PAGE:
Saviour Balzan is the editor of MaltaToday which is one of the most followed Maltese newspapers online. Balzan is known as quite the passionate and ballsy journalist in Malta getting into trouble in the press quite a few times. During his intro session in the workshop Balzan admittedly confessed that he actually didn’t even have any social media accounts and hardly ever read let alone answered his emails. I believe him. When I was about 14 I tried to send him some emails for a project or article (my mind fails me now) and he never replied. I remember, being the moody teen that I was (and I kind of still am), I was offended for quite a while as about that same time I had emailed other newspaper sites which replied immediately. I’m not sure where he lives now but at the time I lived two streets down from him (2 minutes on foot). I remember wanting to knock at his door and give him a piece of my mind! I used to bump into him quite regularly near Maxim’s Pastizzeria in Naxxar mostly on Sundays. I never spoke to him though. But I shall stop this flashback now for fear of sounding like a stalker.
And now I was sitting two rows in front of him listening to him talk about social media in the workplace. Despite not really using social media or understanding technical terms Balzan gave some really interesting information based on his experience in the past ten years of his web portal’s existence. Most of it was related to a news organisation which I found interesting as I work in media but can be applied to different types of organisations.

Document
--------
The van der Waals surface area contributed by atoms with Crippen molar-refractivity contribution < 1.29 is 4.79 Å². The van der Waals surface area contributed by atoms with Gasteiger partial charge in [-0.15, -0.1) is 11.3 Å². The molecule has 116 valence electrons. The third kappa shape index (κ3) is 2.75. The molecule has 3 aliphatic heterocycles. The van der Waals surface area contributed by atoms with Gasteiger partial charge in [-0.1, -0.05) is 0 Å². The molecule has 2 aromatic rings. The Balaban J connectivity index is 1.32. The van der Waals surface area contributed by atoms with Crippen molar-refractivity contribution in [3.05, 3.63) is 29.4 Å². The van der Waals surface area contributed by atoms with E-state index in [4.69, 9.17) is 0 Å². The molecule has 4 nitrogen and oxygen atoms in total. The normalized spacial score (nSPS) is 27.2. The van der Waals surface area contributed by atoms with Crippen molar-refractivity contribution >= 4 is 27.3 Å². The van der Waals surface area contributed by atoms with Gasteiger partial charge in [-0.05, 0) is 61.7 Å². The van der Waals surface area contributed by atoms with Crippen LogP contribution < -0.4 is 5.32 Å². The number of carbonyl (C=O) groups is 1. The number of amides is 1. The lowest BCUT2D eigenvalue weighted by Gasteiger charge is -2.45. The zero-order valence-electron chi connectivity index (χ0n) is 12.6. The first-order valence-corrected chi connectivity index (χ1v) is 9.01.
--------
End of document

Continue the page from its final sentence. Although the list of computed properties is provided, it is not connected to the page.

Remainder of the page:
The most interesting point Balzan mentioned was the collection of market data from social media. At what time do people log in, use and/or comment on your social media during the day? Maybe these are the hours when you should post the most news, articles, product and service updates, competitions and job vacancies. From where are people logging in? The south, the north, central Malta?
And a very funny example he also mentioned was the recent Tiffany Pisani craze. A video posted by the BBC or a Maltese website was quickly linked with ads for all types of Maltese products: holidays in Malta, hotels and even Health Insurance! The amount of traffic viewing the videos at the time meant that all sorts of companies were trying to cash in on this form of social media.
The session was good but not enough questions were asked. Some managers still seem to stay back from social media but in time it will became the mainstream option even in Malta. As Balzan said “It’s not only a trend, but also about survival and making money.”
However, both speakers admitted in their concluding remarks that social media doesn’t work for everyone and it very much depends on the type of organisation and the information they want to give out. Some company operations are of a very delicate nature and must be monitored carefully or kept to the strictest confidentiality.
“At the end of the day, it depends on what you want. Do you want to be liked or talked about?” – Saviour Balzan
“If you don’t want people to interact and talk about your products online then don’t open a Facebook page for your company.” – Jon Worth
Explore the options and decide what is best for YOUR organisation.